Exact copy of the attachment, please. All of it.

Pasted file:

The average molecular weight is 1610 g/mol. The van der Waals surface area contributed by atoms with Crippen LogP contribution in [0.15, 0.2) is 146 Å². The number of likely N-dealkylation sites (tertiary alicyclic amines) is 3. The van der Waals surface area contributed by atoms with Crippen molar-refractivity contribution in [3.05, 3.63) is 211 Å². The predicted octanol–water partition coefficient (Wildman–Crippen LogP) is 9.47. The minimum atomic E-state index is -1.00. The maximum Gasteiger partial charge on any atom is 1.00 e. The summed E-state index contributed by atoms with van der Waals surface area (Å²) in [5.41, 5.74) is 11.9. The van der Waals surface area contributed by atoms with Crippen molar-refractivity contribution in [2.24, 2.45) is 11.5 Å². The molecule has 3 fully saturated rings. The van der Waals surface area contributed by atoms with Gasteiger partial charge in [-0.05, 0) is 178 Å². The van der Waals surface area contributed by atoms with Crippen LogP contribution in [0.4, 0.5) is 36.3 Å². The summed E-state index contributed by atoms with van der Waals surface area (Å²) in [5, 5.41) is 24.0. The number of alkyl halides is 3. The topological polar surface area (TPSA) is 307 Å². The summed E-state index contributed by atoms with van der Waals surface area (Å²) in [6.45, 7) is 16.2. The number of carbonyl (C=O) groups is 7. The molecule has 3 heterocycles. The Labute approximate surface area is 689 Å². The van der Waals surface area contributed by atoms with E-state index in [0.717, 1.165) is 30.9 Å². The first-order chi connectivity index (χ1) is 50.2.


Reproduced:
The average molecular weight is 1610 g/mol. The van der Waals surface area contributed by atoms with Crippen LogP contribution in [0.15, 0.2) is 146 Å². The number of likely N-dealkylation sites (tertiary alicyclic amines) is 3. The van der Waals surface area contributed by atoms with Crippen molar-refractivity contribution in [3.05, 3.63) is 211 Å². The predicted octanol–water partition coefficient (Wildman–Crippen LogP) is 9.47. The minimum atomic E-state index is -1.00. The maximum Gasteiger partial charge on any atom is 1.00 e. The summed E-state index contributed by atoms with van der Waals surface area (Å²) in [5.41, 5.74) is 11.9. The van der Waals surface area contributed by atoms with Crippen molar-refractivity contribution in [2.24, 2.45) is 11.5 Å². The molecule has 3 fully saturated rings. The van der Waals surface area contributed by atoms with Gasteiger partial charge in [-0.05, 0) is 178 Å². The van der Waals surface area contributed by atoms with Crippen LogP contribution in [0.4, 0.5) is 36.3 Å². The summed E-state index contributed by atoms with van der Waals surface area (Å²) in [5, 5.41) is 24.0. The number of alkyl halides is 3. The topological polar surface area (TPSA) is 307 Å². The summed E-state index contributed by atoms with van der Waals surface area (Å²) in [6.45, 7) is 16.2. The number of carbonyl (C=O) groups is 7. The molecule has 3 heterocycles. The Labute approximate surface area is 689 Å². The van der Waals surface area contributed by atoms with E-state index in [0.717, 1.165) is 30.9 Å². The first-order chi connectivity index (χ1) is 50.2.